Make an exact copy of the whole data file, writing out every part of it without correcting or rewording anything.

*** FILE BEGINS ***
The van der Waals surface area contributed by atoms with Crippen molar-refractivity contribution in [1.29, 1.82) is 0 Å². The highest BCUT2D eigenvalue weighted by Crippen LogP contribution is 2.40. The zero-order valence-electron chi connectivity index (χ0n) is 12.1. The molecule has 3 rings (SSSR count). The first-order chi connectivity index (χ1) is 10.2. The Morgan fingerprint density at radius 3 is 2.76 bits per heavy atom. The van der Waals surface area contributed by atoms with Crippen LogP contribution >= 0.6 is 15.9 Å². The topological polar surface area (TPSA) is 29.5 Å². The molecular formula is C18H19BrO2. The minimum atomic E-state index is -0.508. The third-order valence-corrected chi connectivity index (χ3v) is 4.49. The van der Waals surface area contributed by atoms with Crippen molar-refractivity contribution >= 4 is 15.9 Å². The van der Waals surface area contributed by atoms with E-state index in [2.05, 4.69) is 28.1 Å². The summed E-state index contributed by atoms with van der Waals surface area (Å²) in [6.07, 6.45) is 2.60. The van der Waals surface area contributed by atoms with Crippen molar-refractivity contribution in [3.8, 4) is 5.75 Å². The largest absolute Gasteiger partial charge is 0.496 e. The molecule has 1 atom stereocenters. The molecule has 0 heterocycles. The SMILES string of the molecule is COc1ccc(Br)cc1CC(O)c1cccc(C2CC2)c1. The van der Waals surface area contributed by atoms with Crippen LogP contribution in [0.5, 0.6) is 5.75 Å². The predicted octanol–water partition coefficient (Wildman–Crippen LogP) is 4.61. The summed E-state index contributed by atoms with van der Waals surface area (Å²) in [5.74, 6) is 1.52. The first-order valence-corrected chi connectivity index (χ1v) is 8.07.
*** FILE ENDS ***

The van der Waals surface area contributed by atoms with Crippen molar-refractivity contribution in [1.29, 1.82) is 0 Å². The highest BCUT2D eigenvalue weighted by Crippen LogP contribution is 2.40. The zero-order valence-electron chi connectivity index (χ0n) is 12.1. The molecule has 3 rings (SSSR count). The first-order chi connectivity index (χ1) is 10.2. The Morgan fingerprint density at radius 3 is 2.76 bits per heavy atom. The van der Waals surface area contributed by atoms with Crippen LogP contribution >= 0.6 is 15.9 Å². The topological polar surface area (TPSA) is 29.5 Å². The molecular formula is C18H19BrO2. The minimum atomic E-state index is -0.508. The third-order valence-corrected chi connectivity index (χ3v) is 4.49. The van der Waals surface area contributed by atoms with Crippen molar-refractivity contribution >= 4 is 15.9 Å². The van der Waals surface area contributed by atoms with E-state index in [2.05, 4.69) is 28.1 Å². The summed E-state index contributed by atoms with van der Waals surface area (Å²) in [6.07, 6.45) is 2.60. The van der Waals surface area contributed by atoms with Crippen molar-refractivity contribution in [3.8, 4) is 5.75 Å². The largest absolute Gasteiger partial charge is 0.496 e. The molecule has 1 atom stereocenters. The molecule has 0 heterocycles. The SMILES string of the molecule is COc1ccc(Br)cc1CC(O)c1cccc(C2CC2)c1. The van der Waals surface area contributed by atoms with Crippen LogP contribution in [0.5, 0.6) is 5.75 Å². The predicted octanol–water partition coefficient (Wildman–Crippen LogP) is 4.61. The summed E-state index contributed by atoms with van der Waals surface area (Å²) in [5.74, 6) is 1.52. The first-order valence-corrected chi connectivity index (χ1v) is 8.07.